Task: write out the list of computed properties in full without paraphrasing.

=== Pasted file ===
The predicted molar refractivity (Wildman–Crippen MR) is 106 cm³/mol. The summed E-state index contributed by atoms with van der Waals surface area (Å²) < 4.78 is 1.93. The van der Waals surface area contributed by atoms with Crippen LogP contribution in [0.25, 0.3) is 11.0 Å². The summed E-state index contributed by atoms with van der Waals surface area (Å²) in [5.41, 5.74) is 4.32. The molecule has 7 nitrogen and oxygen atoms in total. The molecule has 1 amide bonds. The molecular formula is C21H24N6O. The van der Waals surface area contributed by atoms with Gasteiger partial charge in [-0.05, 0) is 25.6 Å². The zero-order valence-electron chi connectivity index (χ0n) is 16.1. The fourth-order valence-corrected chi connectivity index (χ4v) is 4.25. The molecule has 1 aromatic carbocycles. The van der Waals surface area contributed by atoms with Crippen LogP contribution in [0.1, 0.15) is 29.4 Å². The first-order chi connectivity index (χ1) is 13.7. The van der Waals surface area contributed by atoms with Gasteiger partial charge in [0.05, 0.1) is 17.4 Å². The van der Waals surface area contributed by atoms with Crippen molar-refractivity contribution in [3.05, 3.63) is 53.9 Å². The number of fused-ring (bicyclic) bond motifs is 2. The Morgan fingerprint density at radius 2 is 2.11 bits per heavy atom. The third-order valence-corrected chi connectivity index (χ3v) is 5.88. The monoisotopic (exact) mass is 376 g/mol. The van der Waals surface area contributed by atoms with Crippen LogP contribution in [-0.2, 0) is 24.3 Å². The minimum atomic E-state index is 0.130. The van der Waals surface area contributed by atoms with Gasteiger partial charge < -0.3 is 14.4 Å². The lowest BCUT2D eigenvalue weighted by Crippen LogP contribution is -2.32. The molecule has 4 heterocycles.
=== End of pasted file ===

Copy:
The predicted molar refractivity (Wildman–Crippen MR) is 106 cm³/mol. The summed E-state index contributed by atoms with van der Waals surface area (Å²) < 4.78 is 1.93. The van der Waals surface area contributed by atoms with Crippen LogP contribution in [0.25, 0.3) is 11.0 Å². The summed E-state index contributed by atoms with van der Waals surface area (Å²) in [5.41, 5.74) is 4.32. The molecule has 7 nitrogen and oxygen atoms in total. The molecule has 1 amide bonds. The molecular formula is C21H24N6O. The van der Waals surface area contributed by atoms with Gasteiger partial charge in [-0.05, 0) is 25.6 Å². The zero-order valence-electron chi connectivity index (χ0n) is 16.1. The fourth-order valence-corrected chi connectivity index (χ4v) is 4.25. The molecule has 1 aromatic carbocycles. The van der Waals surface area contributed by atoms with Crippen LogP contribution in [0.1, 0.15) is 29.4 Å². The first-order chi connectivity index (χ1) is 13.7. The van der Waals surface area contributed by atoms with Gasteiger partial charge in [0.05, 0.1) is 17.4 Å². The van der Waals surface area contributed by atoms with Crippen molar-refractivity contribution in [3.05, 3.63) is 53.9 Å². The number of fused-ring (bicyclic) bond motifs is 2. The Morgan fingerprint density at radius 2 is 2.11 bits per heavy atom. The third-order valence-corrected chi connectivity index (χ3v) is 5.88. The monoisotopic (exact) mass is 376 g/mol. The van der Waals surface area contributed by atoms with Crippen LogP contribution in [-0.2, 0) is 24.3 Å². The minimum atomic E-state index is 0.130. The van der Waals surface area contributed by atoms with Gasteiger partial charge < -0.3 is 14.4 Å². The lowest BCUT2D eigenvalue weighted by Crippen LogP contribution is -2.32. The molecule has 4 heterocycles.